Are In-House Dental Plans Right for Your Practice?

Are In-House Dental Plans Right for Your Practice?

Numbers don’t lie and that is why they matter in deciding what is right for your practice.  Most adults in the United States do not have dental insurance. There are few options for affordable care. If you practice in a demographic where there is lower income, blue collar or middle-class patient base, you may want to consider an in-house dental plan especially if most of your patients do not have employer sponsored dental insurance.

The in-house plan is a written agreement that the patient may receive a reduction in fees for certain services rendered.  It could be a set amount pre-paid for a specific set of dental services such as a preventive package (Prophy, Evaluation, 4 BWX) twice a year for a 30% reduction in fee.  The practice has control over the price and services included in each plan and may customize the plan for each patient.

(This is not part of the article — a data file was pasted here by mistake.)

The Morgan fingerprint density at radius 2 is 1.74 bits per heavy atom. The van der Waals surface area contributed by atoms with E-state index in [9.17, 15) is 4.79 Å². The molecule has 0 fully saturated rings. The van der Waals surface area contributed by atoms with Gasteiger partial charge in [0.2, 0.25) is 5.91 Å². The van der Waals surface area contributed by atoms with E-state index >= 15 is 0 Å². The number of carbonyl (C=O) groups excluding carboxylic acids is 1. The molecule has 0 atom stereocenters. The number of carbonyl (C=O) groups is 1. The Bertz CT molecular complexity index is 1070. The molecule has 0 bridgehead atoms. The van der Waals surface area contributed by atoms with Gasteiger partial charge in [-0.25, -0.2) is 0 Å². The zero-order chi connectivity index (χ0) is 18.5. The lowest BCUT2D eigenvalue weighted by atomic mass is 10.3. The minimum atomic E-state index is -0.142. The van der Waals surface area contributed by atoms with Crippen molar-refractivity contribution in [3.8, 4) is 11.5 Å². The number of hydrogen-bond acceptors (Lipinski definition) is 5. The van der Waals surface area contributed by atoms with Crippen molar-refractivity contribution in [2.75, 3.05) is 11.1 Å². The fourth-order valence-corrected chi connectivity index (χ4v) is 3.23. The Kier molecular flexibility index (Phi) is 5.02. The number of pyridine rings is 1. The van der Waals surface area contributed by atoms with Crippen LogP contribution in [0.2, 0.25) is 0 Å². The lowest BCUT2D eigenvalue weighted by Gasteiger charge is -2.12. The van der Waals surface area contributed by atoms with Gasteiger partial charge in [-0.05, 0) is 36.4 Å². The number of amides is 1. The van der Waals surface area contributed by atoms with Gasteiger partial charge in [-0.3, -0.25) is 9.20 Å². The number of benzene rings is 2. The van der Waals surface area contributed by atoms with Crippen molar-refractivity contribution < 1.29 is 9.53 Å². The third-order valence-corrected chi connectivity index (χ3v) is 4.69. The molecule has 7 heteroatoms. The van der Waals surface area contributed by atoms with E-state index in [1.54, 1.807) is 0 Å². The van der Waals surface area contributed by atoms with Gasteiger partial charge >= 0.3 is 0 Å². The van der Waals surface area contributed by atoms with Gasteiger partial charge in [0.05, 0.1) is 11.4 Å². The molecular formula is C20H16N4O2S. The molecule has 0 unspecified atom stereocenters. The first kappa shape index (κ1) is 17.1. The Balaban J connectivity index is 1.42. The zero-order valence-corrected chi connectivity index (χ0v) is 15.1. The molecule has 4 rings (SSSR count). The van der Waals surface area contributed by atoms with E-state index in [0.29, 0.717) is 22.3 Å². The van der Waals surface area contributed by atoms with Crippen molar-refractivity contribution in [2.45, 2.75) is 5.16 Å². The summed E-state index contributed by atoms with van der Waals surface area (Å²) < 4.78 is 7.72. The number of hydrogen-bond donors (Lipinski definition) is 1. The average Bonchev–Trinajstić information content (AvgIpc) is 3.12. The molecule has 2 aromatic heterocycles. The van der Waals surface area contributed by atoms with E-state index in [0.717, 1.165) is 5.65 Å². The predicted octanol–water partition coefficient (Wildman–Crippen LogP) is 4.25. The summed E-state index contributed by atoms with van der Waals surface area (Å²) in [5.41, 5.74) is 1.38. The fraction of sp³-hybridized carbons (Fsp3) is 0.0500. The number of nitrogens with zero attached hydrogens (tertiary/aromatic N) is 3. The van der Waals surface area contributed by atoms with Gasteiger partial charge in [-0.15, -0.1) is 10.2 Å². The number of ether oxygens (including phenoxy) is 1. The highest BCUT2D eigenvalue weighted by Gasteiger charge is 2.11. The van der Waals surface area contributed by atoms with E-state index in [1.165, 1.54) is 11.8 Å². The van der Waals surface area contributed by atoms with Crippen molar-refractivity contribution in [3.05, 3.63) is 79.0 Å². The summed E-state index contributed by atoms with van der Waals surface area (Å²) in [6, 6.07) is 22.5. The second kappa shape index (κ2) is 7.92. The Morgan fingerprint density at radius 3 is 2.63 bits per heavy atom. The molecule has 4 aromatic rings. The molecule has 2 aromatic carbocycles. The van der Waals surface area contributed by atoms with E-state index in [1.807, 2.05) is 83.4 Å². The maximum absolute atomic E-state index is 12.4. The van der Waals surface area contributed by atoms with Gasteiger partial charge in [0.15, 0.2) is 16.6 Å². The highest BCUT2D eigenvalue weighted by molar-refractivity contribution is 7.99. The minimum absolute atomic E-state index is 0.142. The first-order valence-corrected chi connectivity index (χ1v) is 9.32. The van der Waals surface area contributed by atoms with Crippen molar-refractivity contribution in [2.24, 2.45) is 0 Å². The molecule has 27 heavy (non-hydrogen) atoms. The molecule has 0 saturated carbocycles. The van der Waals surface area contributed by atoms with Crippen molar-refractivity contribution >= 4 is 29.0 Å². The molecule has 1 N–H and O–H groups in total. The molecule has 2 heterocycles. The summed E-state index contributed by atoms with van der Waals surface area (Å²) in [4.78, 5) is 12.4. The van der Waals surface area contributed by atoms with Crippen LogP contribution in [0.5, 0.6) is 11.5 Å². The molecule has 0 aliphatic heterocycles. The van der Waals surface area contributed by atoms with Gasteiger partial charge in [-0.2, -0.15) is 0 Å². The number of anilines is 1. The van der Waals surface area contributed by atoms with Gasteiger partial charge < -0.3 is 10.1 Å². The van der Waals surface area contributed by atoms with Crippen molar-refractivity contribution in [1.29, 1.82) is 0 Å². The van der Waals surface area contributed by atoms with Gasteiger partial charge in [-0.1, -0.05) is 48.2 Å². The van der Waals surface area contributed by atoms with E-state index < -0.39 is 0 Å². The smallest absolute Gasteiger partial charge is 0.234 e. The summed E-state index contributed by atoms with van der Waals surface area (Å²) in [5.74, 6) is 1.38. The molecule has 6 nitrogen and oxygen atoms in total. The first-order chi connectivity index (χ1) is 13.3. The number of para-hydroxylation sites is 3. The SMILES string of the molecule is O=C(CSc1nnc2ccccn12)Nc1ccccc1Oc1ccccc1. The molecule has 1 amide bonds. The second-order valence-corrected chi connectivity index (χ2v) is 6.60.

The purpose of the in-house plan is to be able to offer patients access to care that they normally would not be able to afford.   A Family Plan would he of huge benefit to families with children.

Some plans may offer a Membership Discount Card that is paid at the beginning of the cycle and allows for a set discount amount on specific services over the membership year.

Procedures that involve complex treatment or referral to specialists in phase treatment should not be included in the in-house or membership type plans because of the variances in treatment modalities.

Stick to diagnostic, preventive and basic services for you in-house discount plans.  The benefits would be an increase in new patients, increase in hygiene appointments and case acceptance.

Please do not become a lender and grant credit to patients that cannot get third party funding for large cases.

This may be an option for you if your practice needs to be able to offer affordable care to the uninsured.

NOTE:  In some states in-house plans and pre-paid plans may conflict with the State Insurance Commissioner’s laws.  Check with the state dental board or dental society attorney before implementing these types of plans.

 

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